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Tv Bows To Royal Wedding Ii

July 21, 1986|JAY SHARBUTT | Times Staff Writer

The work began in earnest over the weekend. More than 80 staffers flew in. Cameras and microphones were checked. Positions were readied for guest reporters like Joan Rivers and local play-by-play analysts like Viscount Charles (Champagne Charlie) Althorp.

Thus did NBC's "Today Show," the "CBS Morning News" and ABC's "Good Morning America" gird themselves for a three-day Battle of Britain, a ratings war from London that began this morning and is costing at least $1,000,014.50.

They are doing all this because two people are getting married.

It does help, though, that the wedding is a royal one, full of pomp, circumstance, and featuring Prince Andrew and Sarah Ferguson. They will exchange vows Wednesday in Westminster Abbey. All three networks and Cable News Network will air the ceremonies live.

But reveille will come early for royal-wedding buffs on the West Coast. The live telecasts of the networks and CNN start at 2:30 a.m. PDT and end at 6 a.m., save for NBC, whose live coverage will last 30 minutes longer.

After that, the network morning shows will recap the wedding with taped highlights and commentary as part of their regular two-hour programs.

CNN's on-air wedding-day crew is not huge. London bureau chief Richard Blystone will be the sole anchor, working with guest analyst Ingrid Seward, editor of Britain's Majesty magazine. Reporters Mike Chinoy and John Donvan will be on the streets, seeking the views of Londoners on the meaning of it all.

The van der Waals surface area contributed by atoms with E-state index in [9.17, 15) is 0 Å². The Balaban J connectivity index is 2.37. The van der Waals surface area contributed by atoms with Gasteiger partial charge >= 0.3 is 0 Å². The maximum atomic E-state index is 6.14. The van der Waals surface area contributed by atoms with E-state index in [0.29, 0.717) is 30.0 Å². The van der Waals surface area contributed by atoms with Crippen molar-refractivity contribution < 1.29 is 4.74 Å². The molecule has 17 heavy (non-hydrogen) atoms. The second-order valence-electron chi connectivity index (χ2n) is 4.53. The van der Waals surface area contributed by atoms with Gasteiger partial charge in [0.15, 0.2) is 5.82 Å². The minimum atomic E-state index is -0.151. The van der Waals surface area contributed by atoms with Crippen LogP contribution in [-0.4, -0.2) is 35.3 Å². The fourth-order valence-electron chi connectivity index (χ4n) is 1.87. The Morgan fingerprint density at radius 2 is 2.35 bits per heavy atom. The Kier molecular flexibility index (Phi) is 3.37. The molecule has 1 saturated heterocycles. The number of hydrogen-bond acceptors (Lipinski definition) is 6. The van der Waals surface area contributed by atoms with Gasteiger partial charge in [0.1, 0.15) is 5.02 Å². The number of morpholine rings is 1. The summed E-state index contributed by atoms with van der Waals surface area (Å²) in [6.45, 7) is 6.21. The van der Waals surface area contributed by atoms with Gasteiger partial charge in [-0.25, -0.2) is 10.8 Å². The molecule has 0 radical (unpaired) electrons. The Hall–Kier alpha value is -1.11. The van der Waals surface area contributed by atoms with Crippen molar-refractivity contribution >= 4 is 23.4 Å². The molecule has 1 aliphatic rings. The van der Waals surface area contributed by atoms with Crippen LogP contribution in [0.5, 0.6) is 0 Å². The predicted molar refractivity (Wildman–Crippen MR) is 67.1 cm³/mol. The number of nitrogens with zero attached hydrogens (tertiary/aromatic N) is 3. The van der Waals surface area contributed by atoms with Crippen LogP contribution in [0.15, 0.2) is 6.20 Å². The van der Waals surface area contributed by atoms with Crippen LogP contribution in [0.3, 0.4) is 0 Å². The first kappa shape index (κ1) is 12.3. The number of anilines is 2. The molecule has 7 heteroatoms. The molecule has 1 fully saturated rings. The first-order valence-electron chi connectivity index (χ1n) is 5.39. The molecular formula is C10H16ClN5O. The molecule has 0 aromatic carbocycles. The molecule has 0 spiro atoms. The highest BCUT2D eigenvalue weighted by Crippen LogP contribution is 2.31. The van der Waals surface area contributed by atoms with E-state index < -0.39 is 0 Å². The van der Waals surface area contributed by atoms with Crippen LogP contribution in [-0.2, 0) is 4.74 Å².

"Today," on the other hand, has dispatched the largest network delegation for the preliminaries and Wednesday's nuptials--40 staffers led by co-anchors Bryant Gumbel and Jane Pauley (Willard Scott also is on hand and, among other things, reporting from London on how the weather is in the United States).

Their guest commentators include the Viscount Althorp, the brother-in-law of Prince Charles; Robert Lacey, a biographer of Prince Charles, and Tina Brown of Vanity Fair, a magazine for and about the smart set, real and imagined. NBC's coverage costs may be the highest--an estimated $700,000.

ABC's "Good Morning America," said to be spending $300,000 to cover the royal show, has dispatched an 18-member crew. But folksy David Hartman is not with them. He is on a week's vacation planned months ago, says ABC, adding that his absence is unrelated to his current talks with the network about a new contract.

While he vacations, his co-anchor, Joan Lunden, and newsman Steve Bell are hosting the royal telecast from London, bolstered by contributions from Rivers; actress Jane Seymour; British gossip guru Nigel Dempster and producer-performer David Frost.

The 25-member delegation from the "CBS Morning News," led by co-anchors (until September) Forrest Sawyer and Maria Shriver, has as its guest observers actors Roger Moore and Jeremy Irons; historian Lady Antonia Fraser, and novelist Frederick Forsythe.